For over 2,500 years Persia (modern day Iran) has been home to various Empires, including some of history’s greatest, that was until January 1979 when the ‘Glorious Islamic Revolution’ overthrew the Shah, installing religious clerics and Mullahs into power, headed by the Supreme Leader Ayatollah Ruhollah Khomeini. At this point the clock was rolled back; Iran’s relations with the West soured and became increasingly isolated, people’s freedoms and women’s rights were reduced - the rest is history.

Iran was part of my original ‘grand scheme’ for this trip; however after reading into visa requirements I lost faith and had basically decided not to bother. This was until I met some Iranian boatmen in Dubai port who renewed my interest and enthusiasm to make the effort to visit. It would certainly be interesting and at least now I had friends to visit, but on account of ‘that’ visa process, it nearly didn’t happen for me as the embassy in New Dehli made it as difficult as possible. I would travel across the Islamic Republic from the border crossing at Pakistan’s Taftan to Turkey in the northwest.

With Pakistan behind me and another police escort on the Iranian side of the border through Iranian Balochistan on account of security concerns for foreigners and my shorts still packed deep in my pack (Iran actually has a legally enforced dress code I hear) I arrived into the border town of Zahedan. I would wait at the Police station briefly before being dropped at the local bus station and asked to take a bus away from the border area as it was somewhat lawless. Of course this was somewhat unnerving, but intrepid travelling can be sometimes.

Soon I was aboard the first of many luxury Iranian public buses I would take, as I traverse this ancient land, crossing Iran’s great desert plains to my first overnight stop in the town of Yazd, located near the geographic center of Iran. I was surprised to discover that the great majority of Iran was either dry mountainous deserts or great desert plains (except for the subtropical Caspian Sea Coast), although this shouldn’t have been that great a surprise considering Iran’s proximity to some of the great desert nations such as Iraq, U.A.E. and Saudi Arabia. Many of Iran’s cities, understandably, are located in low river valleys surrounded by desert and the mountains.

Yazd is famous for its old city centre, constructed from mud bricks; it’s one of the oldest continuously inhabited cities in the world.  While exploring the streets I would come across carpenters and bricklayers at work mixing mortar, made of mud/straw, with their bare feet. What a sight! Much of this mud brick construction and architecture looks quite different to where I’d just come from in the subcontinent. As soon as I laid my eyes on the Amir Chakhmaq Complex I knew for sure that I had left the Subcontinent and had arrived in the Middle East.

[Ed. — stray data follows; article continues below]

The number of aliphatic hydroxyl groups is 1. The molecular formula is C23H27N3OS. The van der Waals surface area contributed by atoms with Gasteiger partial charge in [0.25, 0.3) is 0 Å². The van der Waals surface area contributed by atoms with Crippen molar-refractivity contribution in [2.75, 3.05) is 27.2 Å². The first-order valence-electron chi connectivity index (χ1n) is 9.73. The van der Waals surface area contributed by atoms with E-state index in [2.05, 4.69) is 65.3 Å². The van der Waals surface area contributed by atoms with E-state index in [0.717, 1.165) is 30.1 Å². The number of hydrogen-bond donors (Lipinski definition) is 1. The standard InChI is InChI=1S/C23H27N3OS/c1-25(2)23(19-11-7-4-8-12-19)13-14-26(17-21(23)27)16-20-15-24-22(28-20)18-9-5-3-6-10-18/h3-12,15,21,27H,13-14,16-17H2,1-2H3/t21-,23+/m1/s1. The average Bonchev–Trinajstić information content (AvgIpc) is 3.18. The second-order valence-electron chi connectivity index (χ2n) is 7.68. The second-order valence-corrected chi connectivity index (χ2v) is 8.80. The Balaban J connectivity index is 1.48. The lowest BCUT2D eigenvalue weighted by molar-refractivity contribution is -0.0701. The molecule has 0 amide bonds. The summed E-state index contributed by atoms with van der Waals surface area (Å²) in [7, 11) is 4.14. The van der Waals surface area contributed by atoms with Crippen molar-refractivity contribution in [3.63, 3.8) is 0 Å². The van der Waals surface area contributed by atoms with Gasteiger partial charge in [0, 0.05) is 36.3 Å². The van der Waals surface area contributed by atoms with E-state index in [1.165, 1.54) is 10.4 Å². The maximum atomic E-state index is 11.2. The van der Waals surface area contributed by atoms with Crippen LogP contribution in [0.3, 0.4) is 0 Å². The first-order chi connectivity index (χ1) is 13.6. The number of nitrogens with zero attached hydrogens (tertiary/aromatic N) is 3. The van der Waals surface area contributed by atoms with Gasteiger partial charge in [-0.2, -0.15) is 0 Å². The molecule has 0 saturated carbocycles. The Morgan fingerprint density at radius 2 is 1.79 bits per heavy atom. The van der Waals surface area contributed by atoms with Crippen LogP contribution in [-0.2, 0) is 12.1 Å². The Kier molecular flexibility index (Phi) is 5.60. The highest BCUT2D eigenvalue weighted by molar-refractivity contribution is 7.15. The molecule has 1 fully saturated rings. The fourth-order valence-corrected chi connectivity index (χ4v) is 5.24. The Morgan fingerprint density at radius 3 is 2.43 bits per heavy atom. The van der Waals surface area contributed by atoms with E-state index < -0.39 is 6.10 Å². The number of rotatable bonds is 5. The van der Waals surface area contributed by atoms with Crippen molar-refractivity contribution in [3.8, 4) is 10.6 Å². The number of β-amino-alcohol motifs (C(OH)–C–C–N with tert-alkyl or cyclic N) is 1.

The hostel I stayed at (Amir Chakhmaq hostel) was located right alongside the Amir Chakhmaq Complex (a memorial to a dead religious figure); the view from its roof would be hard to beat. The majority of the population in Iran are Persian (not Arabs) and speak nearly exclusively Farsi (not Arabic and very little English). Early on I thought a trip to Iran may involve a lot of lonely site seeing, unless you make an effort to contact English speaking locals, and to a large degree this is true but there are plenty of westward looking young people learning English that you meet from time to time.

Once I was done exploring Yazd, I headed for the Persian Gulf port town of Genavah where the dhowman I met in Dubai live (otherwise there isn’t anything to see in Genavah for travellers). They spend a month in each port, so I was lucky that they were in Genavah when I was passing through. At this time of year the Gulf is hideously humid and hot. One again I had a great time visiting and staying with a local family, it really adds richness you your intrepid experiences. I sincerely hope to see my dhowman friends again in either the Persian Gulf or New Zealand!

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